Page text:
Don't get me wrong. I love a good health metric, and BMI is so prevalent because it's simple, inexpensive, and noninvasive. Unfortunately, it's not all that useful, and our reliance on it perpetuates major social and racial injustices latent in our health care system.
Rather than BMI, I'd like to offer three alternative ideas to help you connect the dots between your weight and your health. These are ways to harness your body's complementary systems to make friends with your weight and stop obsessing about any single number:
Improve your immune balance.
Research shows that when fat cells start getting inflamed, we start experiencing poor health. This means maintaining immune balance and keeping inflammation in check is key to maintaining a healthy weight. The Mediterranean diet is a big winner here, so eat more foods rich in plant nutrients and healthy fats. For more on immune balance, learn about a process called immuno-rejuvenation. It's the reason I started my new company, Big Bold Health.
Improve your gut microbiome.
The gut is a major gateway to the health of our entire bodies. This is especially true as it relates to our fat cells. Everything from your gut microbiome to the integrity of your gut wall may influence your fat cells, so paying attention to gut wellness is key. A good balance of prebiotics and probiotics can really help here.
Improve hormonal balance.
Hormones like insulin, ghrelin, and leptin are big players when it comes to fat cells, as are a number of lesser-known hormones like GLP-1 and GIP. Maintaining the right balance of these signals may strongly determine whether our fat cells are healthy or unhealthy, as well as our overall weight. Bitter foods like Himalayan tartary buckwheat are a great way to improve this signaling. (More on that unique ingredient here.)
It's so important that the story around weight gets past BMI. We need to start thinking about the ways in which fat cells become polarized toward an unhealthy state by unexpected players like your immune system, your microbiome, and endocrine signals. It's a more complex conversation than BMI, but it's the only way to think about weight inside the larger story—the one that really matters—of overall health and social justice.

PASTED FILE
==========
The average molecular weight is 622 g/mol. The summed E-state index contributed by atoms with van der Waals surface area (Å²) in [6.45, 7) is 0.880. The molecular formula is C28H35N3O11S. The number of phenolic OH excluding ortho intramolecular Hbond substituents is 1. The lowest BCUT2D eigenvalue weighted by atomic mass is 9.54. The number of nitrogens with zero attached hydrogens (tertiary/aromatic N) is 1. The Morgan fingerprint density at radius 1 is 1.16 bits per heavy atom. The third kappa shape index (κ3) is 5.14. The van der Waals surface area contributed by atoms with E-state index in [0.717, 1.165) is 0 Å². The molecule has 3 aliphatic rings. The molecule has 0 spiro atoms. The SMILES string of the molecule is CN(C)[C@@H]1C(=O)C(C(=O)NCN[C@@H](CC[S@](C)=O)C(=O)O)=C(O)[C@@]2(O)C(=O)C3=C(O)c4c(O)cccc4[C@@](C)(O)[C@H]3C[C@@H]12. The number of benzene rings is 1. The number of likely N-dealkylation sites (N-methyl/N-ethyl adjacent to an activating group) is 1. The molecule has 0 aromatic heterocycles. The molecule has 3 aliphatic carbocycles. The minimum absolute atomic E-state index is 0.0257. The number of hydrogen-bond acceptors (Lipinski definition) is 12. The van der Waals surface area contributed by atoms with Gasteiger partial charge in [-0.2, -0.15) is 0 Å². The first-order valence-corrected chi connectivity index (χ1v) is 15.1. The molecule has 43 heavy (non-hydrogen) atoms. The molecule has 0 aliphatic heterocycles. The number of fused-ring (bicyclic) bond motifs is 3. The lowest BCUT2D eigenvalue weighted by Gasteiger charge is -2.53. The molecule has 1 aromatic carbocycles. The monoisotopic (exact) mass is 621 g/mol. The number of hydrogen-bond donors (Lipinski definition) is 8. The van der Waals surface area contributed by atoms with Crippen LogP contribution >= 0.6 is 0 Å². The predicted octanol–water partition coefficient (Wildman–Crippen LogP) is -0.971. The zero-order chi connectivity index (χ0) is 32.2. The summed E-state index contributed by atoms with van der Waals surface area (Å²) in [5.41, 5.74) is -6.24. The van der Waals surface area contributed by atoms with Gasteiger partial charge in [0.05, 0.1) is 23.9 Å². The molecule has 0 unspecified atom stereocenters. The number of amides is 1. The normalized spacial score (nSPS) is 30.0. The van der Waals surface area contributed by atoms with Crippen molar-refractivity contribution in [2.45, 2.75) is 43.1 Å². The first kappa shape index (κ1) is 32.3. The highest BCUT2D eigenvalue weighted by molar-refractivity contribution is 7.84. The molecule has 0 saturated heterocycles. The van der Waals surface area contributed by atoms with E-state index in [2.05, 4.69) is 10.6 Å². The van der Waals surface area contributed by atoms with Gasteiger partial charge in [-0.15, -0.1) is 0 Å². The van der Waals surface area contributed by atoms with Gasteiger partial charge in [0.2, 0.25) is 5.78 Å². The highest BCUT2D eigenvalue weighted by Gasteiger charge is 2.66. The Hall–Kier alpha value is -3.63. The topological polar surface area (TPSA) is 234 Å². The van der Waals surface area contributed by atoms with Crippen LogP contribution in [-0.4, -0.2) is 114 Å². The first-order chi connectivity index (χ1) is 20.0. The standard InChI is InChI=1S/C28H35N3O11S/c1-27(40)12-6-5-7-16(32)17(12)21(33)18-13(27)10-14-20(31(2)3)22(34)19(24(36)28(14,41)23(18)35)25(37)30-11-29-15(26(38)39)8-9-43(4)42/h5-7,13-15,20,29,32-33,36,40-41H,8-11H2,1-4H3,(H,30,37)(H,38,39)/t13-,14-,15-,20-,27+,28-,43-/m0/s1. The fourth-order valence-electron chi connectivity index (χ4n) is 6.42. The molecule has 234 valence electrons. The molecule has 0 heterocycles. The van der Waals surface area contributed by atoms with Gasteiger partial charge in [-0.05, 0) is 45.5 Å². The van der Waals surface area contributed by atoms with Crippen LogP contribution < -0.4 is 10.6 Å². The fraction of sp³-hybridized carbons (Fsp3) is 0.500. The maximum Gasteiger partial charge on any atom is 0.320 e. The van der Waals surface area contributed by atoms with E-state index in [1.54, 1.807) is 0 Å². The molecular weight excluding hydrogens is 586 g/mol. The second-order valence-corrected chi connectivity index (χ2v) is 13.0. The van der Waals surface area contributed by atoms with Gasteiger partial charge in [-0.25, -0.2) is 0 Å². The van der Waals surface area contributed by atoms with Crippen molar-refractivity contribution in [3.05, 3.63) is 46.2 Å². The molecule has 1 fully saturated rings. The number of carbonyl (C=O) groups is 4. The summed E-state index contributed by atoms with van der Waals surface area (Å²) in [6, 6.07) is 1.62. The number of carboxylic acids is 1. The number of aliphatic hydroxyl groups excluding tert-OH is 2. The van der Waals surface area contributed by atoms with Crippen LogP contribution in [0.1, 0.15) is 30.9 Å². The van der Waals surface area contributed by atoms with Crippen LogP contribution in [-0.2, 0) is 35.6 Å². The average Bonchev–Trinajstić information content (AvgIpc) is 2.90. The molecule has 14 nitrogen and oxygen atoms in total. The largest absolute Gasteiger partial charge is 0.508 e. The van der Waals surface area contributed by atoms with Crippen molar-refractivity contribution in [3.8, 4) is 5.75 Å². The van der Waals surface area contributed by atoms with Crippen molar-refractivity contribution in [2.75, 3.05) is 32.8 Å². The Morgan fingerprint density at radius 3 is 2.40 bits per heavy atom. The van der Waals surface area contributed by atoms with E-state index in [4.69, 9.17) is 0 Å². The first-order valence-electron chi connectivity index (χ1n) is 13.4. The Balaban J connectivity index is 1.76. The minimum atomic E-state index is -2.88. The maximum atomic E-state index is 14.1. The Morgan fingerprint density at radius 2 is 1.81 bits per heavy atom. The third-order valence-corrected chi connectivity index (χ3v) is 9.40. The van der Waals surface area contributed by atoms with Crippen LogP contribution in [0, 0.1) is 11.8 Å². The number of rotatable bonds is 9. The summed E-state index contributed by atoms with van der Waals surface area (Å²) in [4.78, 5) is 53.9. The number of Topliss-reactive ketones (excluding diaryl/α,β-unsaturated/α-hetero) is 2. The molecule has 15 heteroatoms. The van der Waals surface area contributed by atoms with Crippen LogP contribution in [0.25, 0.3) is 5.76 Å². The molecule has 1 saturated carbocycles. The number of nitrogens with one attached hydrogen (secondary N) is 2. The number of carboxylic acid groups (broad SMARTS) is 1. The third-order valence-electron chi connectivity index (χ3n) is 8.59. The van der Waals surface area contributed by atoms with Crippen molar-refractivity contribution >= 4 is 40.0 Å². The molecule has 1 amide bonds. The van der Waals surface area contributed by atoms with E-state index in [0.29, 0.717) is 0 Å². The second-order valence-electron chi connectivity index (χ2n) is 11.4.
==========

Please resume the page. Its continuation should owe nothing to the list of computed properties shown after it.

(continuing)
Jeff Bland, Ph.D. is the founder of Big Bold Health, a company on a mission to transform the way people think about one of nature’s greatest innovations — the immune system. Through Big Bold Health, Jeff is advocating for the power of immuno-rejuvenation to enhance immunity at a global level, often through the rediscovery of ancient food crops and superfoods. To get there, Jeff is building a network of small farms and suppliers throughout the US that take a clear stance on regenerative agriculture, environmental stewardship, and planetary health.
Jeff’s career in health spans more than 40 years. A nutritional biochemist by training, he began in academia as a university professor, where he was profoundly influenced by a sabbatical spent working with two-time Nobel Laureate, Dr. Linus Pauling. Jeff then spent three decades in the nutritional products industry, where he served as the Chief Science Officer at Metagenics, and worked alongside other pioneers to establish standards for evidence-based formulations, quality ingredient sourcing, and ethical manufacturing practices that stand to this day.
A lifelong educator, Jeff has traveled the world many times over in his role as the “father of functional medicine.” In 1991, he and his wife, Susan, founded The Institute for Functional Medicine. This organization has grown to become the global leader in functional medicine education. Hundreds of thousands of healthcare professionals have now participated in IFM programs, and this collective knowledge has positively impacted the lives of patients all over the world. In 2012, Jeff founded another educational nonprofit called the Personalized Lifestyle Medicine Institute. This organization has become well-known as the host of Jeff’s signature annual conference, the Thought Leaders Consortium.
Jeff is the author of The Disease Delusion: Conquering the Causes of Chronic Illness for a Healthier, Longer, and Happier Life, among countless additional books and research papers.